Fenix back issues page

Aviation History, September 2016
I indulge my love of vintage aviation with “Aussie Battler,” tracing the rushed, post-Pearl-Harbor development and surprising career of Australia’s home-grown (and largely improvised) CAC Boomerang fighter.
Aviation History magazine

Freebies
I posted a couple of new pieces in 2016, including “Converting Between Call of Cthulhu and Colonial Gothic” (which does exactly what it says on the tin) and “A Green, Unpleasant Land,” which presents some previously-unpublished British Call of Cthulhu adventure seeds I wrote in early 1986 for Games Workshop’s supplement of a similar name.
Go to the Freebies page

 

 

Of Gods and Mortals: Celts

December 7, 2016 1 comment

cover

My interest in Celtic history and lore started in my teens. I had been reading Penguin translations of Greek and Latin literature for a while when I discovered the Irish sagas such as The Tain and the early stories of Cu Chulainn. A wave of Irish rock was hitting the UK: Thin Lizzy and Rory Gallagher were having their first hits around then, and a band called Horslips released two epic concept albums based on Irish mythology: The Tain (1973) and The Book of Invasions (1976). In 1978, Jim Fitzpatrick published his lavishly-illustrated Book of Conquests, and I started playing Dungeons & Dragons. In 1979, I went to Durham University to study archaeology, intending to specialize in the British Iron Age: the Celtic-dominated era that was brought to an end by the Roman invasion. (I refuse to call it a conquest – they never got us out of the hills, by Touatis!)

My Celtic obsession followed me into the games industry, and now I could back it up with some actual learning. I wrote articles for two Celtic-themed issues of TSR UK’s now-legendary British AD&D magazine Imagine: my adventure “The Taking of Siandabhair” was reprinted in a “Best Of” issue and you can download it from my Freebies page. In 1986 I created the Fimir for Warhammer Fantasy Roleplay, basing them on a mix of creatures from Irish and Scottish legends including the evil Fomorians. Despite some very controversial aspects of the background I created for them, they still have fans today. When I left Games Workshop in 1990, one of my first freelance projects was the HR3 Celts Campaign Sourcebook for AD&D 2nd edition. I also wrote an adventure for Mongoose Publishing’s Slaine RPG, based on the 2000AD comic property: back at Games Workshop, I pushed hard for a Slaine RPG to go alongside their Judge Dredd and Rogue Trooper games, but to no avail. And a few years ago, I snuck some Welsh, Irish, and Scottish lore into the single-player campaign I wrote for Kabam’s hit mobile strategy game Kingdoms of Camelot: Battle for the North.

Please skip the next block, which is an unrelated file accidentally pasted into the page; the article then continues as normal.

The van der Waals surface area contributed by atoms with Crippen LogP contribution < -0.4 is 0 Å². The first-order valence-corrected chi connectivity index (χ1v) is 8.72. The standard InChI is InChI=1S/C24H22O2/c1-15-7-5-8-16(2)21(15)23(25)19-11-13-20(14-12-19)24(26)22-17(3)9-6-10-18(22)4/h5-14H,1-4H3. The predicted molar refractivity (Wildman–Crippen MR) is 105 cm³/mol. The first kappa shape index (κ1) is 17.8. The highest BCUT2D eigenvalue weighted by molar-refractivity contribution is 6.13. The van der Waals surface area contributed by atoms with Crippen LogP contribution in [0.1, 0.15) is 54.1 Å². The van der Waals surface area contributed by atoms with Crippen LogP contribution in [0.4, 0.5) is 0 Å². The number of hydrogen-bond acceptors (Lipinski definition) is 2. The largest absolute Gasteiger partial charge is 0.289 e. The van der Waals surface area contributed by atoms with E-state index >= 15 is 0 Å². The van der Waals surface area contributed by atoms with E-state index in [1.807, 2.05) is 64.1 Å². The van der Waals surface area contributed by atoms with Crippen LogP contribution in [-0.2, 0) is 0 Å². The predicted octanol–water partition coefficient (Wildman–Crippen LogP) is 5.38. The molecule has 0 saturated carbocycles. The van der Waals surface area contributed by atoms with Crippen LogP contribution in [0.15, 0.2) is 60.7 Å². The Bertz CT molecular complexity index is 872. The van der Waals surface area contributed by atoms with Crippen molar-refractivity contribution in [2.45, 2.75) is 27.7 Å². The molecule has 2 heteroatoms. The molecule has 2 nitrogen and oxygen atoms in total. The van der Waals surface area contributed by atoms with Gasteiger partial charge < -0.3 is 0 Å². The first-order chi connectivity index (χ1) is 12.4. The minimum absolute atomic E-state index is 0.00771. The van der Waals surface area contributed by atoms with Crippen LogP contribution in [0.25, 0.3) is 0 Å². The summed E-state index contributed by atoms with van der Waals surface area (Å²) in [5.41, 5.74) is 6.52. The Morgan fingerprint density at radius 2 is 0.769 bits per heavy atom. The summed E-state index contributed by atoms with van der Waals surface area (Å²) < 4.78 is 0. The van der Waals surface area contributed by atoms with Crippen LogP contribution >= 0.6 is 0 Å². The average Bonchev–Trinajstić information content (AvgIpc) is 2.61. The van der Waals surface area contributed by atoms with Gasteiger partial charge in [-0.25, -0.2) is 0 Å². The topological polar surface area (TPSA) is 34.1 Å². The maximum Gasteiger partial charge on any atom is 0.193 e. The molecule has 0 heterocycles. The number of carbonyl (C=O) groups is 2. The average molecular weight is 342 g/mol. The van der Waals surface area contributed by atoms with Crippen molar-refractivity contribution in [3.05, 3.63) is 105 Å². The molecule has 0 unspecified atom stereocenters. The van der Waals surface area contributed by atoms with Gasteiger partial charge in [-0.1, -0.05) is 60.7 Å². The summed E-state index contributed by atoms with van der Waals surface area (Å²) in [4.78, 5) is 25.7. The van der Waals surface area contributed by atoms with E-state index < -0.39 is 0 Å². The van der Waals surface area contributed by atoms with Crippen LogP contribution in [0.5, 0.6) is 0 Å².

The latest fruit of my Celtic obsession is a sourcebook for Andrea Sfiligoi’s excellent tabletop skirmish game Of Gods and Mortals. If you like mythology and miniatures, you should definitely check this game out. The rulebook, published by Osprey Publishing and widely available, is slim and affordable; the rules themselves are simple enough to pick up quickly and powerful enough to make for some interesting challenges. I liked it so much that I contacted Andrea out of the blue and asked if we could collaborate.

Brigid, by Andrea Sfiligoi

Brigid, by Andrea Sfiligoi

Celts was released today as an e-book via Andrea’s Ganesha Games web site (where you can also find several freebies for OGAM), and over the next few weeks it will become available in dead-tree form and via all the usual e-tailers. I am very pleased with it. I’m always happy to have another Celtic-themed project under my belt, and Andrea’s art for the project is fantastic. He (yes, it’s a male name in Italian) is ludicrously talented: a first-rate game designer (working in his second language, no less) and a talented artist to boot. Anything he does is worth your attention.

To tempt you further, here is the back cover blurb:

The first warp-spasm seized Cu Chulainn, and turned him into something monstrous, horrible and shapeless…

This supplement for Of Gods and Mortals delves deeper into the myths of the Celts. Within its pages you will find:

  • More options for existing units, along with brief descriptions of their roles in Celtic history and mythology;
  • Statistics and rules for six new Gods, 18 new Legends, and 10 new Mortal troop types, based on myths and folklore from across the Celtic world;
  • Ten new traits, including a range of warrior-feats from the Irish sagas;
  • Detailed rules for Celtic war-chariots;
  • Optional warband lists to help you build a mythologically consistent warband;
  • Allied forces for more force customization options;
  • New scenarios, based on the greatest battles from the Celtic myths and sagas;
  • A detailed bibliography for more information about the Celts and their gods.

Let the red rage descend, and feed the Morrigan’s crows with the bodies of your foes!

Links

Of Gods and Mortals: Theseus

Osprey Wargames’ Of Gods and Mortals page

Ganesha Games’ Of Gods and Mortals page

Of Gods and Mortals Facebook group

Osprey Google+ community

North Star Miniatures official Of Gods and Mortals miniatures